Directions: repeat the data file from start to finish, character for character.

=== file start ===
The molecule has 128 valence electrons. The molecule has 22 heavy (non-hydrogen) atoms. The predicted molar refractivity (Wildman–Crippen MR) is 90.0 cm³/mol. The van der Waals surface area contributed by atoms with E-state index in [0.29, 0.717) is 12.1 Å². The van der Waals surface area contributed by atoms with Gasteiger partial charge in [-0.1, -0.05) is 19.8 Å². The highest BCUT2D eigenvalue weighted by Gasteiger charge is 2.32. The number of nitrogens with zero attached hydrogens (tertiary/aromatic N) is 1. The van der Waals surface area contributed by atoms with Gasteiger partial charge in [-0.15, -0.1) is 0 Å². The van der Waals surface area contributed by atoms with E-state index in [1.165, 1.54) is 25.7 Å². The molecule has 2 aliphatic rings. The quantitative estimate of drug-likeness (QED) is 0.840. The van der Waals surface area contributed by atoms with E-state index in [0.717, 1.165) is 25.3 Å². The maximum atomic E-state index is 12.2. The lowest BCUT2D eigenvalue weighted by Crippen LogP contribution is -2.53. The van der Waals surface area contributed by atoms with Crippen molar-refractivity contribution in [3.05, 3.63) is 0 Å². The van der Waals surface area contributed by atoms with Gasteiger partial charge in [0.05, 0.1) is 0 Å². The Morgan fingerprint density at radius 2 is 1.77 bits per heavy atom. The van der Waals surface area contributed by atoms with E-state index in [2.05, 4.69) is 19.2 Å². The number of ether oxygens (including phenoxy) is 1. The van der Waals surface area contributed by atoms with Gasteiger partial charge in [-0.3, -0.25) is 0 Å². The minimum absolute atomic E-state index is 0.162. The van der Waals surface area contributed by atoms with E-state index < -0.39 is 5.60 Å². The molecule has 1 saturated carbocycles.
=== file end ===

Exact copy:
The molecule has 128 valence electrons. The molecule has 22 heavy (non-hydrogen) atoms. The predicted molar refractivity (Wildman–Crippen MR) is 90.0 cm³/mol. The van der Waals surface area contributed by atoms with E-state index in [0.29, 0.717) is 12.1 Å². The van der Waals surface area contributed by atoms with Gasteiger partial charge in [-0.1, -0.05) is 19.8 Å². The highest BCUT2D eigenvalue weighted by Gasteiger charge is 2.32. The number of nitrogens with zero attached hydrogens (tertiary/aromatic N) is 1. The van der Waals surface area contributed by atoms with Gasteiger partial charge in [-0.15, -0.1) is 0 Å². The van der Waals surface area contributed by atoms with E-state index in [1.165, 1.54) is 25.7 Å². The molecule has 2 aliphatic rings. The quantitative estimate of drug-likeness (QED) is 0.840. The van der Waals surface area contributed by atoms with E-state index in [0.717, 1.165) is 25.3 Å². The maximum atomic E-state index is 12.2. The lowest BCUT2D eigenvalue weighted by Crippen LogP contribution is -2.53. The van der Waals surface area contributed by atoms with Crippen molar-refractivity contribution in [3.05, 3.63) is 0 Å². The van der Waals surface area contributed by atoms with Gasteiger partial charge in [0.05, 0.1) is 0 Å². The Morgan fingerprint density at radius 2 is 1.77 bits per heavy atom. The van der Waals surface area contributed by atoms with E-state index in [2.05, 4.69) is 19.2 Å². The number of ether oxygens (including phenoxy) is 1. The van der Waals surface area contributed by atoms with Gasteiger partial charge in [-0.3, -0.25) is 0 Å². The minimum absolute atomic E-state index is 0.162. The van der Waals surface area contributed by atoms with E-state index < -0.39 is 5.60 Å². The molecule has 1 saturated carbocycles.